Discipline in the university context: measurement and associations with competitiveness and productivity
thesisposted on 28.03.2022, 21:21 by Hana Krskova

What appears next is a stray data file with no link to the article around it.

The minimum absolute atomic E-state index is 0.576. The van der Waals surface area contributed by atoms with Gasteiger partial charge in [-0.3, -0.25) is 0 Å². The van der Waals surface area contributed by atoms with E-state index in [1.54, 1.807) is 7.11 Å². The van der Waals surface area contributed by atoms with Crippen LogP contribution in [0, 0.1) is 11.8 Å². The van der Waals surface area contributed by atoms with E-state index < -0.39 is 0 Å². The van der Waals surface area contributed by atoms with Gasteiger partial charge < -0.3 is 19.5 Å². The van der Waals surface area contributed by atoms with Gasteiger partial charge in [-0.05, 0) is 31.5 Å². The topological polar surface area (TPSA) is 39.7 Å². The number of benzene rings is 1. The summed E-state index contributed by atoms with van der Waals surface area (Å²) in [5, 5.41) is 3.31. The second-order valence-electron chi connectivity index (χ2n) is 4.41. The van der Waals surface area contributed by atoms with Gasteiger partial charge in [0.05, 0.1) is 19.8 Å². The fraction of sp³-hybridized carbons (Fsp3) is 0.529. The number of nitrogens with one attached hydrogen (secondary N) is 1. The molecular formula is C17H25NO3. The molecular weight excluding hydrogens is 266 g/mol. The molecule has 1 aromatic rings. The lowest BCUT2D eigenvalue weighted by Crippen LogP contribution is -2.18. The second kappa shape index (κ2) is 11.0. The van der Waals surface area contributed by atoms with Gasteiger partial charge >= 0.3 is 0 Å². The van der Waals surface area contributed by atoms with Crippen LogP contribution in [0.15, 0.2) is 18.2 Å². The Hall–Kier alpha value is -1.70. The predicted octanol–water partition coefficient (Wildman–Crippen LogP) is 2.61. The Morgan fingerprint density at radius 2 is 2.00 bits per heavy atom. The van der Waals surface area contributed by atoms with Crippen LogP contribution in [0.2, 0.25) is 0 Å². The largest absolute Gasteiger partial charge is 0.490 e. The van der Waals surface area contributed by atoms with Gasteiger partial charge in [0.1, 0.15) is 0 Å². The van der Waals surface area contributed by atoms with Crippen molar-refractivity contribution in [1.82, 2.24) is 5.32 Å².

The role of discipline in achieving higher academic and workplace performance is receiving increasing attention, however, research into student discipline has been predominantly centred on schools. Research to date in the university sector has focused on a single country (the United States) and has utilised a definition of academic discipline with reference to schools and school work. Furthermore, research into the links between student discipline, individual competitiveness and productivity has been limited. This thesis is novel in that it investigates the role of student discipline in the university sector from three angles. Firstly, it examines how university students from multiple faculties and at different stages of their academic progression understand and define discipline in higher education. Secondly, it explores the construct of discipline in university context in multiple countries. Thirdly, it illuminates the impact of discipline on individual competitiveness and individual productivity. Semi-structured interviews were conducted with students at Macquarie University in Sydney to gain a better understanding of the concept of discipline and five main themes emerged: 'focus', 'intention', 'responsibility', 'structure' and 'time' (F.I.R.S.T.). Subsequently, a quantitative instrument was developed and administered to a sample of current students and recent graduates from China, South Korea and the United States. The data were analysed to probe for country as well as gender-related similarities and differences. The effects of discipline, high parental expectations, the degree of importance discipline played in their school education and participation in sport and music on the levels of individual competitiveness and productivity were also investigated. This thesis puts forward a new concept of discipline, underpinned by a theoretical principles of Self-determination, Goal-setting, Self-efficacy, Self-regulation and Time management. This novel concept of discipline holds across the multi-country sample under examination. A new 'Threshold of Discipline', a hierarchical four-layered concept that develops over time for every individual with the ultimate level being 'creative discipline', is also presented. The findings show that increasing individual levels of discipline can lead to a more competitive and productive workforce.